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Columbia Missourian

Missouri's Updike leads freshman-heavy gymnastics team

By Colin Gambaro
January 19, 2012 | 10:09 p.m. CST
MU freshman gymnast Rachel Updike stands on top of a vault during practice Thursday at Hearnes Center. Updike won her second consecutive Newcomer of the Week title this past weekend against Southern Utah.

COLUMBIA — After being asked if growing up just miles away from Lawrence, Kan., in Olathe indicated any kind of allegiance to the Kansas Jayhawks, Rachel Updike hesitantly and quietly submitted a subdued answer.

“Growing up, yeah," she said.

Pink Out

The No. 22 Missouri gymnastics team will host No. 16 Denver in the annual Pink Out meet on Friday at the Hearnes Center.

One dollar of every ticket sale will be donated to the Ellis Fischel Cancer Center. 

The first 500 fans in attendance will receive a free Pink Out T-shirt.

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Updike, a 5-foot-2 freshman on the Missouri gymnastics team, now calls Columbia home. She chose Missouri over other programs including Michigan and Oklahoma.

“I wanted to stay close to home, so I came to Mizzou,” Updike said. “When I came here, it just really felt like home and family with all the girls.” 

Updike certainly has felt at home in the first two meets of this season. For the second time she was named Big 12 Newcomer of the Week on Tuesday.

Updike, however, downplays her success.

“It feels good to have it, but it's not like that’s what I am trying to do,” Updike said. “I’m just going to go out and do what I can.”

According to GymInfo, the NCAA's official rankings for collegiate men and women's gymnastics, Updike is ranked first in the Big 12 on vault with an average score of 9.88 and second on the balance beam with an average score of 9.85. Nationally, those scores put her tied for 14th among all NCAA Division I gymnasts in both categories.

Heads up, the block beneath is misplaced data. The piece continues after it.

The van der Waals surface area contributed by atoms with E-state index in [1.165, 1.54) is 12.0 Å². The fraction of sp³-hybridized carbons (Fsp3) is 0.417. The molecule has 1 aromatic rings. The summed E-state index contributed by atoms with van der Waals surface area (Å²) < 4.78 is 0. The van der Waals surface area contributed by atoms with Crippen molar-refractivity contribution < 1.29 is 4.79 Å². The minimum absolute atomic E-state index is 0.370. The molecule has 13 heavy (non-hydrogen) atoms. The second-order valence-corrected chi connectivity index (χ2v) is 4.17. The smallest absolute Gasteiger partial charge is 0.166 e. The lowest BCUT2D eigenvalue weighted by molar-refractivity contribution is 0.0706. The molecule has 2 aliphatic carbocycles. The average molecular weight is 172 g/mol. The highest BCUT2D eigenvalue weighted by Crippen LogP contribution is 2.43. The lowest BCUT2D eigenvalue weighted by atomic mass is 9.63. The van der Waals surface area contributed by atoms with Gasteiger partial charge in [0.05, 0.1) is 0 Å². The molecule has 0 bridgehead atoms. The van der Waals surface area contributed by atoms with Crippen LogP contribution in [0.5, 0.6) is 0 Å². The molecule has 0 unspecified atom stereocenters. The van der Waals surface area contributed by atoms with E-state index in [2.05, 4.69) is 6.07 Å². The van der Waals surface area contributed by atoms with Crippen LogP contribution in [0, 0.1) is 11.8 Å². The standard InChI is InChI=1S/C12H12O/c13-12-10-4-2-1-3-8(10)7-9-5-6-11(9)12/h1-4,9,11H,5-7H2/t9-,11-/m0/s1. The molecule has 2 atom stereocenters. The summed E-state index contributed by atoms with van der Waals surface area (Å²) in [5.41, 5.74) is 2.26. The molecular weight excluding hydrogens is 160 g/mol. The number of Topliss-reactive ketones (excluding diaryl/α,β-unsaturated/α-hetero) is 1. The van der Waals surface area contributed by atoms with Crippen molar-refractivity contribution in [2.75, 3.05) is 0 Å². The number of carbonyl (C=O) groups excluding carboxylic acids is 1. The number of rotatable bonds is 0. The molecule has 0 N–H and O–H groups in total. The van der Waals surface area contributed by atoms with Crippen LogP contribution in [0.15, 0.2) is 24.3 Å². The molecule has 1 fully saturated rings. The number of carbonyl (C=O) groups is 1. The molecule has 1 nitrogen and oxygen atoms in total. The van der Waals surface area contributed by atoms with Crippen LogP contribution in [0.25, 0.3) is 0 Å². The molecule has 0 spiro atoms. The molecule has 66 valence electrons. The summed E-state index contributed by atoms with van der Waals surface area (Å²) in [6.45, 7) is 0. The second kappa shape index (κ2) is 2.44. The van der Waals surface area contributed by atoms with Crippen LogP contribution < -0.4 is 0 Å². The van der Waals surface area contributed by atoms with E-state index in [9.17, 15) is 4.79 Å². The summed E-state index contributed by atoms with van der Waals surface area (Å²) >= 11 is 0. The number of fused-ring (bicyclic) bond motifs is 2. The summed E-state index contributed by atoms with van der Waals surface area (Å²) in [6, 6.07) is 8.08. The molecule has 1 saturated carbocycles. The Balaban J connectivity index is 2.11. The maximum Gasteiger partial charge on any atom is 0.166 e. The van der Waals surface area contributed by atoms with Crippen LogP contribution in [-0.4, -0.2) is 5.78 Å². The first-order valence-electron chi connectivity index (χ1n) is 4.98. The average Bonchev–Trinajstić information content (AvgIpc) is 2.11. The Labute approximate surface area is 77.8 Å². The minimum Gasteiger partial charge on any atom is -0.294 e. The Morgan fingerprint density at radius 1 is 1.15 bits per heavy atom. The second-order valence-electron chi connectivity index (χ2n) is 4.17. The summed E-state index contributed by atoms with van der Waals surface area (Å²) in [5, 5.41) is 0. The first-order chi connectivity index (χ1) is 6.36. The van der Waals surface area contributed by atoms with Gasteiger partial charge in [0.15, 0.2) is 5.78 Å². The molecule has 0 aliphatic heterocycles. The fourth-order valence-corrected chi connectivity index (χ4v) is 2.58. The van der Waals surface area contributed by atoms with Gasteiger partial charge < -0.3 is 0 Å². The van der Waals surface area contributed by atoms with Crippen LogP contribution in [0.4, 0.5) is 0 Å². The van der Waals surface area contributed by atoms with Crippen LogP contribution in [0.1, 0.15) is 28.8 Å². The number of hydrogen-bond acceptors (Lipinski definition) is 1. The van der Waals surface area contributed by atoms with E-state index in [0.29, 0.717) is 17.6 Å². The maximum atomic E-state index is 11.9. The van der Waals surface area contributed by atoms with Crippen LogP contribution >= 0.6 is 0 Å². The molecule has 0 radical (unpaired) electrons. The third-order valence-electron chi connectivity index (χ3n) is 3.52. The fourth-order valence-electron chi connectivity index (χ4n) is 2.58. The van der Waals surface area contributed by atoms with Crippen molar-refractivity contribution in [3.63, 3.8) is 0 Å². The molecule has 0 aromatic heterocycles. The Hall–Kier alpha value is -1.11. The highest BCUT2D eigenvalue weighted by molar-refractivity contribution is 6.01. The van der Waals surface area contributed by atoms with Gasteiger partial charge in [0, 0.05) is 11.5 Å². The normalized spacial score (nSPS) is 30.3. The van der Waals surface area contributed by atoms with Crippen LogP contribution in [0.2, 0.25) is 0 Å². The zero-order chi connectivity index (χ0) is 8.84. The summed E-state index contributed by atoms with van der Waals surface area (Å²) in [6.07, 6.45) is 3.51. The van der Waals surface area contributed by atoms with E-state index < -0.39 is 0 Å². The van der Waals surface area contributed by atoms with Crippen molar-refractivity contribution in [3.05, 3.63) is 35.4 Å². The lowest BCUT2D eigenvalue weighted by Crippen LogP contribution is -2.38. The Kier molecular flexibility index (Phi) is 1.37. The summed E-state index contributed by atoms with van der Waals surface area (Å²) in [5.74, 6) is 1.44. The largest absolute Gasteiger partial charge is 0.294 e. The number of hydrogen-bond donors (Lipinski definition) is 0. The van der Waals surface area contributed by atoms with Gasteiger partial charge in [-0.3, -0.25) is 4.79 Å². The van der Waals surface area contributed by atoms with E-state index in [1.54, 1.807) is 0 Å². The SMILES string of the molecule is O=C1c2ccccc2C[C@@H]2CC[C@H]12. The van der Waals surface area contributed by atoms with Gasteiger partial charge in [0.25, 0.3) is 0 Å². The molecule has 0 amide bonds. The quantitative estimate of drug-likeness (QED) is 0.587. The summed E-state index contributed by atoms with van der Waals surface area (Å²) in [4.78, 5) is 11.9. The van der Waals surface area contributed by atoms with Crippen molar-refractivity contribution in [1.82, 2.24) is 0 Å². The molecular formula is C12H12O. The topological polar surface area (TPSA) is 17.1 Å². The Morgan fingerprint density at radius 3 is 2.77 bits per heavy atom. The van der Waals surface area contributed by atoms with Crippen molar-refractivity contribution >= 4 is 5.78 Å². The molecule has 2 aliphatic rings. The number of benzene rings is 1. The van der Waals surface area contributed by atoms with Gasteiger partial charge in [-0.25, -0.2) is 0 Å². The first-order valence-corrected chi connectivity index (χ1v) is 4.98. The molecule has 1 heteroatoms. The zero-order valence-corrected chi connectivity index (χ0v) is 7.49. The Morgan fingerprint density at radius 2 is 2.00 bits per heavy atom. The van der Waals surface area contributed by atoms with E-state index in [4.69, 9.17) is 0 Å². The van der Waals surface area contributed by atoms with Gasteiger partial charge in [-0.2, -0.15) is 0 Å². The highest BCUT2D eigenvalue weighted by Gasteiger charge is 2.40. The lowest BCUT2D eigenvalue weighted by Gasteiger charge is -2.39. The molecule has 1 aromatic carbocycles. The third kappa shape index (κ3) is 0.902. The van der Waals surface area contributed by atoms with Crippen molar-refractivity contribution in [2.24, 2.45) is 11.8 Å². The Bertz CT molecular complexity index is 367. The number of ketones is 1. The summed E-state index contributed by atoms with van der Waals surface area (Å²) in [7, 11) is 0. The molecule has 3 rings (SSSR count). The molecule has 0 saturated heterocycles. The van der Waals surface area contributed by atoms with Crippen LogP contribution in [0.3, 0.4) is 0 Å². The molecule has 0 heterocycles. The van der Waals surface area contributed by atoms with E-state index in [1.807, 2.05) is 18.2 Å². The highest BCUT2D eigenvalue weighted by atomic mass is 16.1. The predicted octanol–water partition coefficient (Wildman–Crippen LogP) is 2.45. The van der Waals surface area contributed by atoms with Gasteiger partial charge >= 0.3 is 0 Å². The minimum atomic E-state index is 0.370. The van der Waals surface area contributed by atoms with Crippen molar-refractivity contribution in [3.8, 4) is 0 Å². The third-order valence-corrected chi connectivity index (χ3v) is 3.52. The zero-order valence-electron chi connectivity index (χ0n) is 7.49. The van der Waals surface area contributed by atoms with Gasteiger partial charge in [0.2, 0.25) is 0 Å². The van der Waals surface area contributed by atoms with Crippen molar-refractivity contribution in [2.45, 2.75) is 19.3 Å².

While the season is still young, head coach Rob Drass sees no reason why scores like these will not continue to be the norm for Updike throughout the season. 

 “She’s capable of going out and scoring a 9.9 on any event any day, and she does it regularly in the gym,” Drass said. “She’s one of those kids that, really, what you see in the gym is what you get in the meet, and as a coach, that’s a wonderful thing.”

Updike highlights a group of five freshmen on a team that features only four upperclassmen.

Drass knows that all the freshmen will have to step up and play a significant role if the Tigers hope to make a run at qualifying for the NCAA Women's Gymnastics Championship meet in Duluth, Ga., in April. He is not willing, however, to lower expectations because of a lack of college experience.

“We do have a young team, but most of these guys have been doing gymnastics since they were three or four,” Drass said. “I think lots of times people categorize someone as a freshman or sophomore or junior, and I really think that if you explain to them what the expectation is and help them to realize what that expectation is and hold them accountable to that expectation, most people will rise to that expectation to the best of their ability.”

As for Updike, Drass praised her performance to date, referring to her as a “beast” in the gym. As for her future with the Missouri gymnastics team, Drass believes the sky is the limit.

“I don’t think she has a ceiling at this point.”